Death probe spurs debate

A month after a youth died while being restrained at the Bowling Brook Preparatory School, authorities have not determined what caused his death or whether any laws were broken in the way the juvenile facility's staff handled him.

Though investigators say dozens of people have been interviewed, key student eyewitnesses to Isaiah Simmons' death have not been contacted by the Carroll County Sheriff's Office since the youths were removed from the residential program, according to students and their families.


Investigators from different agencies did question the students in interviews at Bowling Brook immediately after Simmons' death Jan. 23, officials have said.

But experts say the youths should have been interviewed again -- in a different setting and away from the school's staff -- after the juvenile court ordered their removal from the facility.


"The first time, they may have felt constrained to say anything because of fear of retaliation," said Timothy T. Williams Jr., a retired Los Angeles homicide detective who runs a private investigation firm. "I would interview them after they'd been removed."

A spokesman for the sheriff's office said the agency has conducted more than 40 interviews, including many with students, but he declined to say where or provide other details.

"Who was interviewed and what was discussed, I don't know and wouldn't be able to tell you if I did know," said Lt. Phil Kasten, the spokesman.

He said the sheriff's office "has applied the greatest resources and tenacity toward the investigation" while waiting for a report from the state medical examiner on the cause of Simmons's death. "This investigation will take as long as necessary, and that could easily be a couple of more weeks," Kasten said.

The methods allegedly used to restrain Simmons at Bowling Brook, a privately run residential program for juvenile offenders, have provoked criticism from medical experts and national authorities on safe ways to subdue unruly youths.

Witnesses have said they saw Bowling Brook staff members sit on the struggling teen until he passed out. In a written statement, Bowling Brook officials have denied any improper conduct. The school's own account of the incident, contained in a required report to the state, describes a three-hour confrontation involving physical restraint that ended when the East Baltimore youth lost consciousness.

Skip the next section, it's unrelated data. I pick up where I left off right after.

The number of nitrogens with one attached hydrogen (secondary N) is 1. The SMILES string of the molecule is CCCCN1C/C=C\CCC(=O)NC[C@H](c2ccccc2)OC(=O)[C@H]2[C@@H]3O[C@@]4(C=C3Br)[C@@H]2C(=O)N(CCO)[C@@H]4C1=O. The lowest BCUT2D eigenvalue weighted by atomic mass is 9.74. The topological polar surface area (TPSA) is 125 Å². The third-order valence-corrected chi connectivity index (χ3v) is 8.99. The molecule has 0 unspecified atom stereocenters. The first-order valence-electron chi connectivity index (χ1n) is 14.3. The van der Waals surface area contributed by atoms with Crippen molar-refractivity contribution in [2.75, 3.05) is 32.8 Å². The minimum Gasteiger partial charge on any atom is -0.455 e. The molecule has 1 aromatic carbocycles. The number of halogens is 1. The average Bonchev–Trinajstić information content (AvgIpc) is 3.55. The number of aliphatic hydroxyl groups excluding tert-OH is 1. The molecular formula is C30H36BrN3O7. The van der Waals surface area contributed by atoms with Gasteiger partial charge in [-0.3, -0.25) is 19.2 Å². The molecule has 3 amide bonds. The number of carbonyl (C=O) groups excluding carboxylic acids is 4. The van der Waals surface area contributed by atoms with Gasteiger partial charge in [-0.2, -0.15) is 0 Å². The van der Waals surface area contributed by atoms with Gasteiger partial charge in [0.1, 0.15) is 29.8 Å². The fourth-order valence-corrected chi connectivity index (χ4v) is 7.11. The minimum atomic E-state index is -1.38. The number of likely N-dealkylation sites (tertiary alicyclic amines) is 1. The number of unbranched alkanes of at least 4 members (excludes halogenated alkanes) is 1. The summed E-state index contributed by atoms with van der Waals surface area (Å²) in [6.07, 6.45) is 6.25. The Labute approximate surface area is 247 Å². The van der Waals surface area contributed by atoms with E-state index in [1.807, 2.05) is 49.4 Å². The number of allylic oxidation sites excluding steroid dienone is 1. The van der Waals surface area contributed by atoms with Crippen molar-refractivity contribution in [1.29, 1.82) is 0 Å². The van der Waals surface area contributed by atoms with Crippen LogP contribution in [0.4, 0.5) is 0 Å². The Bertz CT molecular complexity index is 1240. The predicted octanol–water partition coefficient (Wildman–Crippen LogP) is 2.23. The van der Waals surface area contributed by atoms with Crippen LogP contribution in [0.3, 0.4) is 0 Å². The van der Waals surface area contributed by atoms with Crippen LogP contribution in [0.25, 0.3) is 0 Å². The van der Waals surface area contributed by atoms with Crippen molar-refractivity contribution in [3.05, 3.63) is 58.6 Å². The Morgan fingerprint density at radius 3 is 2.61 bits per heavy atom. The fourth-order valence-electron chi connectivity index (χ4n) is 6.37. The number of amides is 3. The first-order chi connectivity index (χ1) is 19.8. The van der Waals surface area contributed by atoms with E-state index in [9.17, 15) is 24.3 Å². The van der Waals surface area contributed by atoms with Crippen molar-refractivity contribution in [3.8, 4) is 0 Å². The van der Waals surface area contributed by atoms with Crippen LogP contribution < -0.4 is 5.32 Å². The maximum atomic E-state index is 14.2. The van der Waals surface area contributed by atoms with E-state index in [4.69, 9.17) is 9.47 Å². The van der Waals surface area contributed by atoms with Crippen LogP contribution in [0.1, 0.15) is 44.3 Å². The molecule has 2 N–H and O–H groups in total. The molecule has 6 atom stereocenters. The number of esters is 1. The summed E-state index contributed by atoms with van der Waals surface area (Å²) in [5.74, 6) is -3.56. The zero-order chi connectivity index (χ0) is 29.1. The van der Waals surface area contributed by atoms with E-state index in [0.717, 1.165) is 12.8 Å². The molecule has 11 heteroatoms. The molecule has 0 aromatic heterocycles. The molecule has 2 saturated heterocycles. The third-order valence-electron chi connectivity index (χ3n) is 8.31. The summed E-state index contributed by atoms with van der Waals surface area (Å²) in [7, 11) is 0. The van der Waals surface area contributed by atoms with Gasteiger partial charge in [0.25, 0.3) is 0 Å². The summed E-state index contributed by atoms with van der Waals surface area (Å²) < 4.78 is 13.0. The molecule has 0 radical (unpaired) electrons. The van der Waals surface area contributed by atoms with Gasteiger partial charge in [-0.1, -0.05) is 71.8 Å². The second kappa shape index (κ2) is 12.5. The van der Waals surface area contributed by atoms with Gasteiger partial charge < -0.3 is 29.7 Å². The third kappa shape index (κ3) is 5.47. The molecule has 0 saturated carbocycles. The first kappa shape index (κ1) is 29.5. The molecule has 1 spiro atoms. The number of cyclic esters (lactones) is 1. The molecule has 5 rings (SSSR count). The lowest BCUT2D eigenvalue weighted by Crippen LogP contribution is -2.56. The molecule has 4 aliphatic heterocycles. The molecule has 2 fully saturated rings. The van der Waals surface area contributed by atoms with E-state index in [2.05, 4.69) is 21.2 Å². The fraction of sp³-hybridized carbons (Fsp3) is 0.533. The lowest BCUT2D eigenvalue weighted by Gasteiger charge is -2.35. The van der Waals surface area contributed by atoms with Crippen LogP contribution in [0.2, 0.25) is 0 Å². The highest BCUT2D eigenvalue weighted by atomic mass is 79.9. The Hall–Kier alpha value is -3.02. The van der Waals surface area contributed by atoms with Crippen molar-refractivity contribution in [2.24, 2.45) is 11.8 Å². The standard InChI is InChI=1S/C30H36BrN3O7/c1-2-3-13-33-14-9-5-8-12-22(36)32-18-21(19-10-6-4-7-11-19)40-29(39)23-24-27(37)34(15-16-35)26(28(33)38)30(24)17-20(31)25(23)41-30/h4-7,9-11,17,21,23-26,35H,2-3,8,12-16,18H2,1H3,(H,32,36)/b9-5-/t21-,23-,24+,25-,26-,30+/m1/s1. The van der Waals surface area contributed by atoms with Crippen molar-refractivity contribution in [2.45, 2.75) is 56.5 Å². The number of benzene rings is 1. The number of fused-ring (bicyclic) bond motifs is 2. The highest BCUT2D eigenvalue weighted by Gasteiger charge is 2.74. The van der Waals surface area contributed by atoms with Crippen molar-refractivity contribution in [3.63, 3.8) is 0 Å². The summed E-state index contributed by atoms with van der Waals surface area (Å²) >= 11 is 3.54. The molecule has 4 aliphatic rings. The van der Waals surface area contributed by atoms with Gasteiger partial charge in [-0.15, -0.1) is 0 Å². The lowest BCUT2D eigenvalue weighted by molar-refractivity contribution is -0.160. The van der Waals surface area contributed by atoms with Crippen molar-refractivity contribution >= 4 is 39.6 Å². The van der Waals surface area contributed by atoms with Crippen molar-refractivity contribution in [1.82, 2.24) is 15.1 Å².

Simmons was pronounced dead at Carroll Hospital Center. The Carroll County Sheriff's Office is handling the investigation.

Ronnell Williams is one of several youths who discussed the incident with The Sun after he was removed from Bowling Brook at his lawyers' request. He described in graphic terms watching Simmons lose consciousness after staff sat on him. "He told them he was hurting, he told them he couldn't breathe," Williams said. "Didn't nobody want to believe him."


Williams said that before being released from the school, students "were afraid to talk" to authorities, fearing retaliation from Bowling Brook staff. In the month since a judge ordered him removed from the school, Williams has not been contacted by sheriff's deputies or state police, his mother said yesterday.

Giovanni El-Shird, 18, who witnessed part of Simmons' three-hour struggle with Bowling Brook staff, said he hasn't been contacted by investigators since returning to Baltimore, either. The mother of a third student who saw Simmons being restrained also said her son hasn't been interviewed since leaving Bowling Brook.

Maryland Public Defender Nancy S. Forster issued a statement yesterday expressing confidence "that the sheriff's department and Maryland State Police will interview our clients in a confidential setting away from Bowling Brook."

Though some experts said the youths should have been interviewed again after they left the school, others said the initial interviews might have yielded sufficient information.

"Sometimes you're going to get the best information right after the incident went down," said John L. Sullivan, former chief of detectives for the Las Vegas Police Department.

A preliminary review by the medical examiner found no "apparent trauma" to Simmons' body.


After the medical examiner issues its final report and sheriff's deputies conclude their investigation, the case will go to David P. Daggett, chief deputy state's attorney in Carroll County.

"We would look at all of the facts," Daggett said.

If there are conflicting facts, the matter could be presented to a grand jury to decide whether an indictment is warranted, Daggett said.

Bowling Brook officials said they would like to comment but have been advised by their attorneys not to do so. It is clear that Simmons' death has taken a toll on the school.

The school was housing 170 juvenile offenders at the time of Simmons' death. But the Maryland Department of Juvenile Services has removed all but nine of the 74 youths it had placed there. Other states have also pulled youths out.

A juvenile services spokesman said the school, which is licensed by DJS, had about 70 students as of this week. All Bowling Brook staff members involved in restraining Simmons have been placed on administrative leave, said Edward Hopkins, the spokesman.


Bowling Brook is well-regarded by many in Carroll County, and youths from the school frequently are involved in civic activities.

Nancy B. McCormick, economic development director of Taneytown and a strong supporter of Bowling Brook's program, said the school and its students are one of the nominees for the county's philanthropist of the year award next month.